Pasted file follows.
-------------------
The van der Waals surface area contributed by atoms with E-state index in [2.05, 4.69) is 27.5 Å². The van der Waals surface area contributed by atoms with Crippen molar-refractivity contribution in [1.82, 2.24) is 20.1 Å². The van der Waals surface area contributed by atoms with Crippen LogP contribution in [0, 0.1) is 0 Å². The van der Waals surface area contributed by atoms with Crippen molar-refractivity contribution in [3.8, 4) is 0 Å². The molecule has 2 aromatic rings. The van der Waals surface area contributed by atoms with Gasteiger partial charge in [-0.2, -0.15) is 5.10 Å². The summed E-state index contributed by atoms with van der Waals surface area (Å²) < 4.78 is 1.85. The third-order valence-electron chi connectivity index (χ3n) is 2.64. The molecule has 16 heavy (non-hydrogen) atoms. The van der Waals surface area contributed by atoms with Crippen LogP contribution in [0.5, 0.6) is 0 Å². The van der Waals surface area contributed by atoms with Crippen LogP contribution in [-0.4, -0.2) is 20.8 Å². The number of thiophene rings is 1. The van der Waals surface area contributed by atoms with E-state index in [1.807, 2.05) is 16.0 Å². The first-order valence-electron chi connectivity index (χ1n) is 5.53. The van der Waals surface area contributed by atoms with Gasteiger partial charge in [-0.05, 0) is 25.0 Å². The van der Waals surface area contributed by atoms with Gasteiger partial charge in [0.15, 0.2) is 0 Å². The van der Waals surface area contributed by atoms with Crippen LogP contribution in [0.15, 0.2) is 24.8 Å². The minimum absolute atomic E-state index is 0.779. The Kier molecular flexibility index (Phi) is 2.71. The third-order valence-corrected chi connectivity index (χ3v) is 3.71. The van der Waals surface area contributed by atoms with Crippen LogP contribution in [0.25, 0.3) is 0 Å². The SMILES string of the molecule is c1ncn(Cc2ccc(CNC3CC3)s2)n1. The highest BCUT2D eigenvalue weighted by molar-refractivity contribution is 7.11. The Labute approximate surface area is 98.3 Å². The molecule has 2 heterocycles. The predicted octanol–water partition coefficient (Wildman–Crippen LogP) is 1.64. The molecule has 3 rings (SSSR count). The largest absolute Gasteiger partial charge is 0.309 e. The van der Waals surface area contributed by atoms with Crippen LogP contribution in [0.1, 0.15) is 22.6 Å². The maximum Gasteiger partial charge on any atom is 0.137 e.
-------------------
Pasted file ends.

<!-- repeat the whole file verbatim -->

The van der Waals surface area contributed by atoms with E-state index in [2.05, 4.69) is 27.5 Å². The van der Waals surface area contributed by atoms with Crippen molar-refractivity contribution in [1.82, 2.24) is 20.1 Å². The van der Waals surface area contributed by atoms with Crippen LogP contribution in [0, 0.1) is 0 Å². The van der Waals surface area contributed by atoms with Crippen molar-refractivity contribution in [3.8, 4) is 0 Å². The molecule has 2 aromatic rings. The van der Waals surface area contributed by atoms with Gasteiger partial charge in [-0.2, -0.15) is 5.10 Å². The summed E-state index contributed by atoms with van der Waals surface area (Å²) < 4.78 is 1.85. The third-order valence-electron chi connectivity index (χ3n) is 2.64. The molecule has 16 heavy (non-hydrogen) atoms. The van der Waals surface area contributed by atoms with Crippen LogP contribution in [0.5, 0.6) is 0 Å². The van der Waals surface area contributed by atoms with Crippen LogP contribution in [-0.4, -0.2) is 20.8 Å². The number of thiophene rings is 1. The van der Waals surface area contributed by atoms with E-state index in [1.807, 2.05) is 16.0 Å². The first-order valence-electron chi connectivity index (χ1n) is 5.53. The van der Waals surface area contributed by atoms with Gasteiger partial charge in [-0.05, 0) is 25.0 Å². The van der Waals surface area contributed by atoms with Gasteiger partial charge in [0.15, 0.2) is 0 Å². The van der Waals surface area contributed by atoms with Crippen LogP contribution in [0.15, 0.2) is 24.8 Å². The minimum absolute atomic E-state index is 0.779. The Kier molecular flexibility index (Phi) is 2.71. The third-order valence-corrected chi connectivity index (χ3v) is 3.71. The van der Waals surface area contributed by atoms with Crippen LogP contribution in [0.25, 0.3) is 0 Å². The SMILES string of the molecule is c1ncn(Cc2ccc(CNC3CC3)s2)n1. The highest BCUT2D eigenvalue weighted by molar-refractivity contribution is 7.11. The Labute approximate surface area is 98.3 Å². The molecule has 2 heterocycles. The predicted octanol–water partition coefficient (Wildman–Crippen LogP) is 1.64. The molecule has 3 rings (SSSR count). The largest absolute Gasteiger partial charge is 0.309 e. The van der Waals surface area contributed by atoms with Crippen LogP contribution in [0.1, 0.15) is 22.6 Å². The maximum Gasteiger partial charge on any atom is 0.137 e.